Monday, October 29, 2018

Coalition of pro-offshore oil governors is run by oil lobbying firm

Earlier this year, Maine Governor Paul LePage made a stir when he -- alone among Atlantic seaboard governors and in opposition to coastal New England's entire Congressional delegation -- supported the Trump administration's draft plan to open most federal and New England waters to oil and gas exploration.

At the time, I reported how he'd actually called for exactly this policy several months earlier, as chair of the Outer Continental Shelf Governors Coalition, a group of pro-drilling governors whose other members area all from states where offshore oil is already extracted. I also put in a public records request for the governor's correspondence with and for the group, which was finally fulfilled this month.

In this week's Maine Sunday Telegram, I have a story on what that request revealed: that the coalition is staffed and administered by employees of a Texas energy lobbying and consulting firm. Details in the story.

The lobbying firm was also active -- via the industry-funded non-profit advocacy groups it runs -- in the debate over solar power incentives in Maine and New Hampshire, and over loosening protections for New England's marine national monument.

Tuesday, October 16, 2018

Is Pittsburgh in the Midlands?, a redux

One of the great American Nations debates is whether Pittsburgh should be in the Midlands (it should!) or in Greater Appalachia (which some argue for.) For the past five years, Pittsburgh Post-Gazette staff columnist Brian O'Neill has been occasionally revisiting this question, starting in 2013, with a personal lament that I put his city in the Midlands, and again earlier this year, when he conceded the Appalachian label might not be quite right either.

This week he calls in a third party perspective with this delightful conversation with a self-identified Appalachian, Eric Jester, who argues for an Appalachian identity for the city.

"It's an ambitious man who defines the identity of a people who struggle [to] do so for themselves," Jester says. "The Appalachian in me loves the way a ridgeline dips into some tight little holler with a name like Scotia or Calamity; the way an orange stream dances around and under a tight winding road to the Youghiogheny; the way those fading miners' hoses sag a little in the middle."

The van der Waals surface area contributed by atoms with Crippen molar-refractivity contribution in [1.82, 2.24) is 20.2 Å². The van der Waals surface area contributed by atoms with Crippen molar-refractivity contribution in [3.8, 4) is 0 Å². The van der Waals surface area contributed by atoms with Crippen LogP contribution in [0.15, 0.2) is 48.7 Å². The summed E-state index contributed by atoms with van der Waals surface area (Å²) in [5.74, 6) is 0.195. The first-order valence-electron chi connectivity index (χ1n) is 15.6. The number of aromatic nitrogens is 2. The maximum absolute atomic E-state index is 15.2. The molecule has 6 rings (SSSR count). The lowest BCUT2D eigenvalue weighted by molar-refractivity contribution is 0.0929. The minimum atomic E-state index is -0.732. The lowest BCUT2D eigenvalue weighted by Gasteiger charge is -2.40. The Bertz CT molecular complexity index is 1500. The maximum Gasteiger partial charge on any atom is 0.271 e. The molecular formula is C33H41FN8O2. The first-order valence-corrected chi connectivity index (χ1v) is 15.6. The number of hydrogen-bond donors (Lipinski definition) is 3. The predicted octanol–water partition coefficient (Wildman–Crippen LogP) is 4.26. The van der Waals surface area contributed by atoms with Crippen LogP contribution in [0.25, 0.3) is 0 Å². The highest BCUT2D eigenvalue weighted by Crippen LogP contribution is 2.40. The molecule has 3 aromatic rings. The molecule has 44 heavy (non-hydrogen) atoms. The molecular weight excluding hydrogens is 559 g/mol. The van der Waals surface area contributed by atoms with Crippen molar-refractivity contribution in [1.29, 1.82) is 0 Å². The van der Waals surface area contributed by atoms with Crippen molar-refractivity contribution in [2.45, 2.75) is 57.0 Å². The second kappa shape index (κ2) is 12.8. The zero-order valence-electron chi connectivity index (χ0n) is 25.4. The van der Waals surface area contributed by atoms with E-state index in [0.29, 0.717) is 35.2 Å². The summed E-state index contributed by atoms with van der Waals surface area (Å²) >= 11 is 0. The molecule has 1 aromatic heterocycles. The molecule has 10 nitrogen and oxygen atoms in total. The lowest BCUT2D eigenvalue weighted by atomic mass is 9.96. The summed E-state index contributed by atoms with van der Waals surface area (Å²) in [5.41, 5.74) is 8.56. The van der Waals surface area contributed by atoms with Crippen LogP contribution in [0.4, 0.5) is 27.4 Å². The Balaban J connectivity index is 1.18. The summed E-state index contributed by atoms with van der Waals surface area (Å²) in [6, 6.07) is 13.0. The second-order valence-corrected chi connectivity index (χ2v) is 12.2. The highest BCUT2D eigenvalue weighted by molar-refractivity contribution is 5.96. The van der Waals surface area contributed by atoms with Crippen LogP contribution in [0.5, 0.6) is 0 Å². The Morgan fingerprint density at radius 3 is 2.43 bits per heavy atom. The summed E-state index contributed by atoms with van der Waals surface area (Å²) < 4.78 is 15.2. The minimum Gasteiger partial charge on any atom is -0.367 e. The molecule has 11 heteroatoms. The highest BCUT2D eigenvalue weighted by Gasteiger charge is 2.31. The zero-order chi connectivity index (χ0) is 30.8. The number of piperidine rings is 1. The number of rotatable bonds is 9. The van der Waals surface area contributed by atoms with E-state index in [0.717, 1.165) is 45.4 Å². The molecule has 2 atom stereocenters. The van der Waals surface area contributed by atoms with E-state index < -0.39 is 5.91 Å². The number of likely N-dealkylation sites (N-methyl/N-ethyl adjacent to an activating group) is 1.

Hope you enjoy the piece as I did.

For the record: I'm sticking with the Midlands, though I certainly agree that county-level resolution doesn't capture the subtleties of even first order regional cultural geography. But this placement is due to early settlement history, and to revealing events like the 1794 (Appalachian) siege of the city during the Whiskey Rebellion and not, as Jester writes, because of some "assumption that a beautiful city, a center of education and technology, and an historical hotbed of progressivism, could ever be associated with Appalachia." Greater Appalachia has a great many cities with most or all of those attributes -- Cinci, Louisville, Roanoke, Charlotte, Asheville, Winston-Salem, Nashville, Dallas, and Austin, just to name a few -- and the region pretty much gave us the "democracy" part of our liberal democracy, much to the trepidation of most of the Founders.

Now if only we could get Columbus's columnists to weigh in on that city's inverted status: Appalachian in American Nations, with many residents arguing for the Midlands.....

Friday, October 5, 2018

The making of Terry Hayes, independent candidate for Maine governor

Here in Maine, there's a four-way race to replace Governor Paul LePage, and I've been writing in-depth profiles of each of the contenders for the Maine Sunday Telegram -- pieces that ask who they are, where they came from, and what shaped their world view.

The final installment is in this week's Telegram, and is on state treasurer Terry Hayes, one of two independents in the race, who was effectively orphaned at 11, built a career in education, and served in the legislature as a Democrat before becoming state treasurer with largely Republican backing.

The other stories in the series are on Democratic nominee Janet MillsRepublican nominee Shawn Moody; and independent Alan Caron.

Hope you enjoy.

I last wrote detailed profiles of Maine statewide candidates for the Press Herald during the 2012 US Senate race, which was won by Angus King (I), currently Maine's junior senator.